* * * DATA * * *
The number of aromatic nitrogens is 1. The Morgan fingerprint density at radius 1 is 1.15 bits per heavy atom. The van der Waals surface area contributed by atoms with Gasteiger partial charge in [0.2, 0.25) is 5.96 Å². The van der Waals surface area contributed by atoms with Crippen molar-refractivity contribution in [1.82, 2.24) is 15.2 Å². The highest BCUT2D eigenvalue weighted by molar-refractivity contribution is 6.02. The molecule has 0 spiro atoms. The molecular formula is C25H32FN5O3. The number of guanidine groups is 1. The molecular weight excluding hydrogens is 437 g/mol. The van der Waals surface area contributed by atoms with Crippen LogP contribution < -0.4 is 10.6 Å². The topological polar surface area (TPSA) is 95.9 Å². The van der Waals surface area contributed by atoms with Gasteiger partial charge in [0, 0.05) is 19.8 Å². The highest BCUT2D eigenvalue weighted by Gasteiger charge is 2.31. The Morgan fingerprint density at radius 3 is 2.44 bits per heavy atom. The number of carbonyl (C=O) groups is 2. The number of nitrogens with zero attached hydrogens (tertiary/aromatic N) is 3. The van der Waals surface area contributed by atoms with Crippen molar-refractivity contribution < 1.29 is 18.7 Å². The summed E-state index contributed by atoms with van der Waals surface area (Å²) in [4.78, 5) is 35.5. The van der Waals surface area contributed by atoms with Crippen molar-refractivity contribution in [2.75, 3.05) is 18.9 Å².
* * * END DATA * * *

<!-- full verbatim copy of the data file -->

The number of aromatic nitrogens is 1. The Morgan fingerprint density at radius 1 is 1.15 bits per heavy atom. The van der Waals surface area contributed by atoms with Gasteiger partial charge in [0.2, 0.25) is 5.96 Å². The van der Waals surface area contributed by atoms with Crippen molar-refractivity contribution in [1.82, 2.24) is 15.2 Å². The highest BCUT2D eigenvalue weighted by molar-refractivity contribution is 6.02. The molecule has 0 spiro atoms. The molecular formula is C25H32FN5O3. The number of guanidine groups is 1. The molecular weight excluding hydrogens is 437 g/mol. The van der Waals surface area contributed by atoms with Crippen LogP contribution < -0.4 is 10.6 Å². The topological polar surface area (TPSA) is 95.9 Å². The van der Waals surface area contributed by atoms with Gasteiger partial charge in [0, 0.05) is 19.8 Å². The highest BCUT2D eigenvalue weighted by Gasteiger charge is 2.31. The Morgan fingerprint density at radius 3 is 2.44 bits per heavy atom. The number of carbonyl (C=O) groups is 2. The number of nitrogens with zero attached hydrogens (tertiary/aromatic N) is 3. The van der Waals surface area contributed by atoms with Crippen molar-refractivity contribution < 1.29 is 18.7 Å². The summed E-state index contributed by atoms with van der Waals surface area (Å²) in [4.78, 5) is 35.5. The van der Waals surface area contributed by atoms with Crippen molar-refractivity contribution in [2.75, 3.05) is 18.9 Å².